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On the north-west bank of Cwmtillery Lake are the remains of a substantial post-Medieval, stone farmhouse, standing on a large platform cut into the hill and aligned west to east. This site was identified by Lord Raglan and Cllr W. F. Deasy as the remains of Ty Nest Llewellyn or Nest John Rosser, i.e. Nest the daughter of John Rosser. Llewellyn was her married name [Bradney 1906, 478]. Nest was one of the pioneers of Blaenau Gwent Baptist Church and her house was used as a place of worship through a period of religious persecution during the 1660s and 1670s [Jones 1779, 97].

She has been described as “a brave and powerful dissenting woman” and, though she was called before judges more than once, she maintained her witness and continued to host the Baptist cause in Blaenau Gwent [Thomas 1960, 4].

Baptists and Independents in the valley had originally met together, but the Baptists were persuaded to separate and both congregations found their own places of worship. The Baptists met “at the House of Nest John Rosser; higher up in the Valley of Tilery”, while the Independents met at “the House of John ap John, a very holy Man” at Gelli’r Grug [Jones 1779, 98].

Nest was probably the sister of William John Rosser, of whom Edmund Jones gives a short biography:

“he was a very kind charitable Man; helping the poor about him, with Milk and Oatmeal, and being a Weaver would make Cloaths for the poor; having a small Estate of his own, to enable him to do good. It was also said of him, that, in the market he would give cans of Ale to one and another of his acquaintance, who, he thought, were poor and unable to pay; drinking but little himself. In a word;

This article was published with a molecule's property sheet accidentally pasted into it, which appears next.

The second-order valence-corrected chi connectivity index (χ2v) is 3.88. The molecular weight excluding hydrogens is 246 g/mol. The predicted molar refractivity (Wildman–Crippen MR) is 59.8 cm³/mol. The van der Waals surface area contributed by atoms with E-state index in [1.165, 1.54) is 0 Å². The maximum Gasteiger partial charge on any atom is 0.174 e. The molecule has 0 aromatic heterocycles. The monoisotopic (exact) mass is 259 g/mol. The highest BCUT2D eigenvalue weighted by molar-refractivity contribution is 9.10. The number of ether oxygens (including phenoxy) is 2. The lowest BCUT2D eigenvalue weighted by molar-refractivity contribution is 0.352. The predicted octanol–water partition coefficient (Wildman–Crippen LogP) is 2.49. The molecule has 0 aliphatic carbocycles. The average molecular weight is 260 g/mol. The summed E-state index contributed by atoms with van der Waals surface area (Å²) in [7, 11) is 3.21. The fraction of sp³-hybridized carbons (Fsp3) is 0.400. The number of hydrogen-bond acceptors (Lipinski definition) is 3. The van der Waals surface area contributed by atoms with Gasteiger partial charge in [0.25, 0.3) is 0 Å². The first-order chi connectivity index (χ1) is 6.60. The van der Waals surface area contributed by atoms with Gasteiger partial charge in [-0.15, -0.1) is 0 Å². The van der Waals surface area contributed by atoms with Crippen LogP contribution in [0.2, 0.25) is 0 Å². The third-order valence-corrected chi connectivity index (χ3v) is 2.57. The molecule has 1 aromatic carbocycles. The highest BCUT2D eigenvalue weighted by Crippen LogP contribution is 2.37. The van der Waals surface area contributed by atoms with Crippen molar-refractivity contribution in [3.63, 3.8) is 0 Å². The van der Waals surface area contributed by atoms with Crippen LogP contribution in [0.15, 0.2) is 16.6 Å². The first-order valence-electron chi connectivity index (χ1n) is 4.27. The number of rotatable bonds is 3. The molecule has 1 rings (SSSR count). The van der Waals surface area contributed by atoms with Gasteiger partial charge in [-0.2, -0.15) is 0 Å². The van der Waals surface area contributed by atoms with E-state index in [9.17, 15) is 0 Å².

He carefully abstained from sin, and did every good in his power to all about him: He lived near the upper end of the Valley of Tilery: I think he was never Married, nor had any Children. I heard a firm old Church-woman say, who was acquainted with him; ‘If any of the Round-heads ever went to Heaven (that was her Word) William John Rosser went thither.’ A good character from an adversary is a sure sign of great excellence.” [ibid. 114-15].

Nest and William’s father, John Rosser, described as a “yeoman”, is mentioned in a document of 1650 in connection with Clyn Mawr Farm [Gwent Record Office].

References
  • Bradney, J. 1906. A History of Monmouthshire: The Hundred of Abergavenny, Vol. I, Pt 2b (9 vols; repr. Academy Books, 1992).
  • Deasy, W. F. N.D. Unpublished notes on Cwmtillery (Abertillery Museum).
  • Gwent Record Office D.397.631.
  • Jones, David. 1839. Hanes y Bedyddwyr
  • Jones, Edmund. 1779. A Geographical, Historical and Religious Account of the Parish of Aberystruth,(1779), 60-61.
  • Thomas, Clifford J. 1960. History of the Blaenau Gwent Baptist Church, Abertillery, 1660-1960 (Abertillery: South Wales Gazette).


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